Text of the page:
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December 20, 2011

 

December grads have quiet finish

More SUNY Cortland students completing their studies in winter

Grads

Bob Ellis/staff photographer
SUNY Cortland student Steve Manning, who is graduating this month, earns extra money on Dec. 7 as a referee for a modified basketball game between Cincinnatus and DeRuyter at Cincinnatus High School.

By SCOTT CONROE
Staff Reporter
sconroe@cortlandstandard.net

Steve Manning finished his time at SUNY Cortland last week and now faces whatever comes next, either a teaching job or law school.
The Elmira native wrapped up his course work this semester. No commencement ceremony awaits him or the other 538 undergraduates eligible to graduate this month, but he is still finished.
Manning already walked through commencement in May, the only time the college has ceremonies for its May, August and December graduates. A few of this month’s graduates will walk next May.
Like many December graduates, Manning walked in the May commencement to be with friends — four of his housemates he had lived with since sophomore year.
Then they went on to jobs or graduate school while Manning, a social studies education major, returned to Cortland to finish.
“It was tough leaving that day, having friends who wouldn’t be back,” he said. “But at least I knew where I was going to be in the fall. Some of them didn’t.”
Finishing a college degree in December is more common than it used to be, for several reasons.
Some students graduate early. Others graduate late because they switched majors and had to catch up in the course sequence, or stretched out courses while playing a sport or working, or transferred in from a two-year college and had to make up lost credits.
Some receive academic suspension for poor grades or poor behavior, which causes them to enroll for an extra semester or year beyond the four-year mark.
The state general education requirements can be difficult to fit into four years.
The undergraduates eligible to graduate this month might have followed any of those paths, said John Shirley, SUNY Cortland director of career services. In some cases, they might still need to do an internship or student teaching, depending on their major.
The number was up from the 441 who finished in December 2010. The number of graduate students finishing now is close to the same: 128 compared to 122 in 2010.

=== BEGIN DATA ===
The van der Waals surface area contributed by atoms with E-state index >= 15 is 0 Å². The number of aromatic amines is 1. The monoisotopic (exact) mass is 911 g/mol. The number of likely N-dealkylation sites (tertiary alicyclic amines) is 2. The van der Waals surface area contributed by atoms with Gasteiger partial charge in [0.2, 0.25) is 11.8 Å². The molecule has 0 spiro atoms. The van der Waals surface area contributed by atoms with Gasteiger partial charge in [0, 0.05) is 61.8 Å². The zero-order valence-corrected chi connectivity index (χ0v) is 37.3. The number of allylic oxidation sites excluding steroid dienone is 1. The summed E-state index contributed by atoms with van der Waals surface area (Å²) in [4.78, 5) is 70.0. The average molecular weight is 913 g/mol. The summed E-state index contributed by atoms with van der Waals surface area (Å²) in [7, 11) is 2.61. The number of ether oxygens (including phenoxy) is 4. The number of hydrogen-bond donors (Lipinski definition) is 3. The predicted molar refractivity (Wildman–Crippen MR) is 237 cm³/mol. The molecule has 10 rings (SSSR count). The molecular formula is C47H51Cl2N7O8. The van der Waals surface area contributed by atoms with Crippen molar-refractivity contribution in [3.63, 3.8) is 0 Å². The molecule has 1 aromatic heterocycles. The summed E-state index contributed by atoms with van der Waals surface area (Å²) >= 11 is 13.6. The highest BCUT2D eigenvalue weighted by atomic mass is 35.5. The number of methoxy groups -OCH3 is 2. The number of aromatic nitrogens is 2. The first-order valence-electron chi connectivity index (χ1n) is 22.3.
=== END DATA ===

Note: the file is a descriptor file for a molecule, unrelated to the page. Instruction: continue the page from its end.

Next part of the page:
Teaching and other education majors will have a difficult time finding a job now, as school districts tend to hire in the spring and summer, after budgets are final and veteran staff retire.
“Education majors are at a disadvantage at midyear, in general, because teachers are hired in spring and summer,” Shirley said. “For other majors, graduating now is not necessarily a disadvantage since there could be fewer people competing for those jobs.”
Manning said a miscommunication caused him to miss a key course in his major. He had to make up the course with a science course.
He did his student teaching last spring and needed 12 credits to finish, so he took a Chinese history course and nine other credits in literacy, geography and environmental science. He made money by substitute teaching, refereeing modified basketball and working as a waiter at his family’s restaurant in Elmira, Lib’s Supper Club.
He plans to stay in Cortland through the spring semester, looking for teaching jobs and applying to law schools.
Sport management major Andrianna Lyons planned to return home to Cooperstown while she looks for a job.
She said she was hoping to land a job with the Olympic Regional Development Authority in Lake Placid, where she worked in the summer of 2010, but was not hired. So she plans to work at a local recreation center.
She also is considering graduate work in sport administration.
“I fell behind because I transferred in January of junior year from SUNY Cobleskill, and I was going to be a physical education major,” Lyons said. “But my parents both work in schools and told me the job outlook was bad, with schools having budget problems. This seemed like a better career path.”
She said she wants to stay close to her family if she can.
Like Manning, Lyons found it strange to say goodbye to 17 friends after graduation and then return to college with two other friends, after they all celebrated in May. She took advantage of the extra semester by adding a course in legal issues of sport and physical education.
Drew Herrmann, a sport management major from East Greenbush, Rensselaer County, missed a science requirement and returned for a ninth semester to take a biology course. He also wanted to finish his eligibility in collegiate rugby.
He added courses in economics and computer applications so he could receive minors in those areas, and did an independent study in fantasy sports and computer gaming, a field that interests him.
He did his internship last summer with the Cortland Youth Bureau. Now, he plans to move home and look for work, possibly with professional hockey and basketball teams in Albany.

 

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